Raising waxing standards | Pocketmags.com

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Raising waxing standards

With more and more questionable demo videos on social media, Marta Zaczkowska says it’s time to raise awareness of waxing best practice

Social media has become an integral part of our lives, and with the abundance of videos circulating the internet from influencers and self-proclaimed experts, it leaves me wondering how therapists still in training, or newly qualified and entering the industry, can identify the right practices from the wrong. I see videos of poor standards shared across social media platforms with little to no regard for the image it portrays of either the waxer or the brand.

I have seen waxing videos with double dipping, no gloves, and misinformation in general, and this worries me greatly. Platforms such as YouTube and TikTok have no quality control for this content, which is often made by people with no beauty qualifications whose videos have higher views than those posted by the professionals.

Worldwide issue

As an advocate for high standards with a passion for education, I decided to tackle this by launching the Raising Standards in Waxing campaign. It started within the “Support Group for Waxing Professionals” Facebook group, which has 3.4k members who were discussing the issue. The campaign highlights these concerns and provides a free guide to best practices and recommendations for high standards in the waxing industry.

It focuses on the most important factors that needed to be addressed to raise standards: qualifications, insurance, patch testing, hygiene protocols, waxing consultations, treatment protocols, and post-waxing care.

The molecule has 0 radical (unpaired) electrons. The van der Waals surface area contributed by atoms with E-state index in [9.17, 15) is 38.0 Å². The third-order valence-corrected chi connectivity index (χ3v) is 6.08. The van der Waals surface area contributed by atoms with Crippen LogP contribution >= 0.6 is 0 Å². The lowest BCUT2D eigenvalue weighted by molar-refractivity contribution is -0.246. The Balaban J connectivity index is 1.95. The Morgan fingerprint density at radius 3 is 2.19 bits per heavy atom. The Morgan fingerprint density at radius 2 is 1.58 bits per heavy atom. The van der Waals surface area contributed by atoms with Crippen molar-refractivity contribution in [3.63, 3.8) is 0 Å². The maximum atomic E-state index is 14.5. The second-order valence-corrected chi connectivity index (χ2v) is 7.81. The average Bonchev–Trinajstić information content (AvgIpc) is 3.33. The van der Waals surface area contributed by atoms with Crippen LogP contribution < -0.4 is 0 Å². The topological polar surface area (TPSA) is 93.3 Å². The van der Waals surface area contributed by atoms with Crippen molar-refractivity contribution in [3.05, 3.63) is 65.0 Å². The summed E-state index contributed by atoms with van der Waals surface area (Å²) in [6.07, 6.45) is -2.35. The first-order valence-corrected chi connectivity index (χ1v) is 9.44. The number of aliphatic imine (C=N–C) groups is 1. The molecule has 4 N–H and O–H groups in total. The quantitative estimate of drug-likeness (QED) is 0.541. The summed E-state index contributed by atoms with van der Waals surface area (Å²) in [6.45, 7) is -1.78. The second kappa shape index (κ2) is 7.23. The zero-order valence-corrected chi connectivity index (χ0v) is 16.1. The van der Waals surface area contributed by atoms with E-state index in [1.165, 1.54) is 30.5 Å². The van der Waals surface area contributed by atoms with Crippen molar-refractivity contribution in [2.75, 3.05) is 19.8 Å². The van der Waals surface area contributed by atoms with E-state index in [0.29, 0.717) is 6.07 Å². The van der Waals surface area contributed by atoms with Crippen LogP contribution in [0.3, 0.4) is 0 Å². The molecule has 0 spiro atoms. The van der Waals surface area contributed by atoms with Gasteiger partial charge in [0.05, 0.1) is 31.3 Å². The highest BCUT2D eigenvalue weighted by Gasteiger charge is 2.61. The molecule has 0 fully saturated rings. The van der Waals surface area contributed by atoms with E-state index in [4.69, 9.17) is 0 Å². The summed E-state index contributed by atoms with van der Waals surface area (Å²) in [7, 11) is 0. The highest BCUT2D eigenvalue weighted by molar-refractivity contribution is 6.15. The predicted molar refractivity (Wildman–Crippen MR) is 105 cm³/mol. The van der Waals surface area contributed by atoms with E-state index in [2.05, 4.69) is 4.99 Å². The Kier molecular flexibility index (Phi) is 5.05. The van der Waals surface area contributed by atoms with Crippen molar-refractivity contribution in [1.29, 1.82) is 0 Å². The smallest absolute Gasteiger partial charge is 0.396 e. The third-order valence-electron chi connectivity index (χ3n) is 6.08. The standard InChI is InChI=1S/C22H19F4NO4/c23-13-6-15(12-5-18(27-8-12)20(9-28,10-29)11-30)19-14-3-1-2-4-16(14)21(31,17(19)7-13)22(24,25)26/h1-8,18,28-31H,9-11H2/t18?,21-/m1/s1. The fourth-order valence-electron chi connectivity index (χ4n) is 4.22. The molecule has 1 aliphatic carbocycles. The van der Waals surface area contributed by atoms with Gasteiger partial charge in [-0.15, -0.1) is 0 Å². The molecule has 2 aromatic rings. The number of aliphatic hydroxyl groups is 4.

Over seven weeks, via my business The Waxing Specialist Academy, I shared educational videos, highlighting the recommendations, the absolute ‘no-nos’, and providing a space for debate.

I want to help therapists take pride in the waxing industry, working towards the highest standards for their business and clientele.

My top 12 best practice recommendations:

1. Get professional liability insurance to protect yourself against financial losses from any lawsuits filed against you by clients.

2. Follow your training and wax manufacturer’s guidance for any products that you use.

3. Single-use, disposable gloves should be worn during all waxing treatments.

4. Use a new spatula each time wax is removed from the pot and placed onto the client’s skin. The used spatula goes straight into the bin.

5. A wax patch test should be carried out on a small section of the area you are going to treat. A patch test is not a full indication of whether a client is allergic until it is in the intended area in a treatment quantity.

6. Carry out a full waxing consultation with a client declaration statement and signature.

7. Provide verbal and written post-waxing care.

8. Intimate waxing treatments should only be carried out if the client is aged 18 or over.

9. For best hygiene practice, roller wax should only be used on one client and disposed of immediately after.

10. No jewellery or watches should hang or touch the client’s skin. No mobile phones should be held while wearing gloves or treating the client.

11. No pets or other animals on the salon premises. An exception: assistance dogs are protected under the Equality Act 2010 and are allowed into public places. 

12. Do not wax pregnant women who have never been waxed before. Only offer pregnancy waxing if you are qualified, trained in intimate hot waxing and insured.

You can download a free copy of the e-book Raising Standards in Waxing at martazaczkowska.com.

Marta Zaczkowska is the owner of The Waxing Specialist Salon and Academy in London and a waxing trainer and author.
This article appears in May 2023

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May 2023
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